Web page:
The AIMPLB, in its fight against this imposition of religious erasure and Hindutva hegemony, asserted a three-fold strategy: ensuring women members are included in every AIMPLB committee; strengthening its Women’s Wing; and including non-Muslims in its attempts to “reform” society, “so that the responsibility to fulfill and build a better nation by enjoining good and forbidding evil can take place.”[16] It also felt that there should be an increase in the number of Board member representatives and Muslim organizations overall, and that conveners should be appointed at the state level. In its statement on March 31st,[17] the AIMPLB reiterated that ḥijāb was compulsory (wājib), and the fact that it had become a contested “national” issue was due to “the anti-Muslim attitudes of the BJP government in Karnataka.” The AIMPLB asserted that it was not a “mute spectator on the issue,” that it had been in “consistent contact” with petitioners and legislators in the lawsuit against banning ḥijāb, providing them with arguments “from legal and sharīʿa perspectives,” and that it will take its petition to the Supreme Court so that repealing the ḥijāb ban “can be dealt with within the ambit of the law.”[18] The Jamiat Ulama-i-Hind had earlier asserted that if “the issue is not resolved by the court then in a democratic country Parliament and Assemblies have absolute right to enact a law,” although it also stated that, as a direct impact on religious freedom, “no society is governed only by its legal nuances” where “traditional and social values” weigh heavily.[19]

Notes:

[1] “Jamia Ulama-i-Hind Response to Karnataka High Court Order Restricting the Wearing of Headscarves in Colleges in the State (Mar. 15, 2022),” SHARIAsource, April 19, 2022, https://beta.shariasource.com/documents/4453.

[2] The organization’s website is available at: http://www.aimim.org/.

[3] “All India Muslim Personal Law Board Response to Karnataka High Court Order Restricting the Wearing of Headscarves in Colleges in the State (Mar. 28, 2022),” SHARIAsource, April 19, 2022, https://beta.shariasource.com/documents/4454; “All India Muslim Personal Law Board Response to Karnataka High Court Order Restricting the Wearing of Headscarves in Colleges in the State (Mar. 31, 2022),” SHARIAsource, April 19, 2022, https://beta.shariasource.com/documents/4455.

[4] HT Correspondent, “Jamiat-Ulama-E-Hind splits,” Hindustan Times, April 5, 2008, https://www.hindustantimes.com/delhi/jamiat-ulama-e-hind-splits/story-IDjhcuJ53UvaREVOqr3wSM.html.

[5] “Working Committee Jamiat Ulama-i-Hind,” Jamiat.org.in, n.d., https://www.jamiat.org.in/masters/jamiat_governing_body/.

[6] “President of the All India Majlis-e-Ittehadul Muslimeen Response to Karnataka High Court Order Restricting the Wearing of Headscarves in Colleges in the State (Mar. 15, 2022),” SHARIAsource, April 19, 2022, https://beta.shariasource.com/documents/4456.

[7] “Karnataka High Court Order Restricting the Wearing of Headscarves in Colleges in the State in response to the Petitions Challenging the Ḥijāb Ban (Mar. 15, 2022),” SHARIAsource, April 19, 2022, https://beta.shariasource.com/documents/4452.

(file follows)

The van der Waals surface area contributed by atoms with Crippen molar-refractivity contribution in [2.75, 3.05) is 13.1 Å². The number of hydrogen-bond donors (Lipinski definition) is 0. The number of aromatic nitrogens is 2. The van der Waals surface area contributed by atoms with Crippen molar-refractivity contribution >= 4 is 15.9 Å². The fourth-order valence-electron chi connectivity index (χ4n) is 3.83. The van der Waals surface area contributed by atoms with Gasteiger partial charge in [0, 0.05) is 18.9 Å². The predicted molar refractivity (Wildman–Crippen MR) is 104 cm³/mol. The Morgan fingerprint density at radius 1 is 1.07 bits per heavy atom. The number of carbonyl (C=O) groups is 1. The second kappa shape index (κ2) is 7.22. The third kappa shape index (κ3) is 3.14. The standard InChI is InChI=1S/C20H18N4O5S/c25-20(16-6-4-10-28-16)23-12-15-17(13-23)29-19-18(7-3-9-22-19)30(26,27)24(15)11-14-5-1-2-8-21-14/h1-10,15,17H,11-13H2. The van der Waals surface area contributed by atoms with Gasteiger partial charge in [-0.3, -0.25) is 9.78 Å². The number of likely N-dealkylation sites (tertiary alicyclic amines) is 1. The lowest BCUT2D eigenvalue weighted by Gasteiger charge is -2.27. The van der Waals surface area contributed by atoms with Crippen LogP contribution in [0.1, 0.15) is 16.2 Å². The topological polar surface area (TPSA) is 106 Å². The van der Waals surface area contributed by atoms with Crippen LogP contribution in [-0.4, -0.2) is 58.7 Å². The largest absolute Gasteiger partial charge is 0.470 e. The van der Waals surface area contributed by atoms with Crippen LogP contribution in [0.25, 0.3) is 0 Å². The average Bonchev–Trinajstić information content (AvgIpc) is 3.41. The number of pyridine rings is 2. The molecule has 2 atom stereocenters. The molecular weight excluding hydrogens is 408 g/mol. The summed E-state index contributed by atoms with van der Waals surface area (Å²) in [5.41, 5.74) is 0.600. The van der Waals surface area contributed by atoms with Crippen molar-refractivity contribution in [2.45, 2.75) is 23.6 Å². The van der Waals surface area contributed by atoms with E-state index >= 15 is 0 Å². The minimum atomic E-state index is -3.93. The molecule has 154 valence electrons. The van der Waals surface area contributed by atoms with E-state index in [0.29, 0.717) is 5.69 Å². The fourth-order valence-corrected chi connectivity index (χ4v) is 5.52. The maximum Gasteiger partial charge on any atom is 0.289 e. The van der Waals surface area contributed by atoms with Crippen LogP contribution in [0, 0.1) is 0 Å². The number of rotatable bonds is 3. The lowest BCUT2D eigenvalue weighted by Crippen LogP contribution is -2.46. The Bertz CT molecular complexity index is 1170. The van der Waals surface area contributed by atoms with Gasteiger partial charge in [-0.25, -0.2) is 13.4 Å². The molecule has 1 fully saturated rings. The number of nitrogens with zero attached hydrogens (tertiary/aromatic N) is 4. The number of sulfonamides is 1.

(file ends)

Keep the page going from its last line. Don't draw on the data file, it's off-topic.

[8] See Raha Rafii, “Karnataka High Court Order Upholds Ḥijāb Ban in Government Schools,” Islamic Law Blog, May 19, 2022, https://islamiclaw.blog/2022/05/19/karnataka-high-court-order-upholds-%e1%b8%a5ijab-ban-in-government-schools/.

[9] See Raha Rafii, “Karnataka High Court’s Interpretation of Islamic Sources: Ḥijāb is Not ‘Part of Essential Religious Practice in Islam,’” Islamic Law Blog, May 27, 2022, https://islamiclaw.blog/2022/05/27/karnataka-high-courts-interpretation-of-islamic-sources-%e1%b8%a5ijab-is-not-part-of-essential-religious-practice-in-islam/.

[10] “Karnataka High Court Order Restricting the Wearing of Headscarves in Colleges in the State in response to the Petitions Challenging the Ḥijāb Ban (Mar. 15, 2022),” 86.

[11] “All India Muslim Personal Law Board Response to Karnataka High Court Order Restricting the Wearing of Headscarves in Colleges in the State (Mar. 28, 2022).”

[12] Ibid.

[13] Ibid.

[14] According to the Indian census of 2011. See “Karnataka Religion Census 2011,” Census2011.co.in, 2011, https://www.census2011.co.in/data/religion/state/29-karnataka.html.

[15] The Indian census of 2011 lists the Muslim population as 14.2%. See “All India Religion Census Data 2011,” Census2011.co.in, 2011, https://www.census2011.co.in/religion.php. The 2021 census is currently postponed due to the COVID-19 pandemic. See HT Correspondent, “Census activities postponed amid Covid surge,” Hindustan Times, January 4, 2022, https://www.hindustantimes.com/india-news/census-activities-postponed-amid-covid-surge-101641232471939.html. The Pew Research Foundation projects the Muslim population to have risen to 15% in 2020. See Pew Research Center, “Religious Composition of India,” Pew Research, September 21, 2021, https://www.pewresearch.org/religion/2021/09/21/population-growth-and-religious-composition/.

[16] “All India Muslim Personal Law Board Response to Karnataka High Court Order Restricting the Wearing of Headscarves in Colleges in the State (Mar. 28, 2022).”

[17] “All India Muslim Personal Law Board Response to Karnataka High Court Order Restricting the Wearing of Headscarves in Colleges in the State (Mar. 31, 2022),” SHARIAsource, April 19, 2022.

[18] “All India Muslim Personal Law Board Response to Karnataka High Court Order Restricting the Wearing of Headscarves in Colleges in the State (Mar. 28, 2022).”

[19] “Jamia Ulama-i-Hind Response to Karnataka High Court Order Restricting the Wearing of Headscarves in Colleges in the State (Mar. 15, 2022).”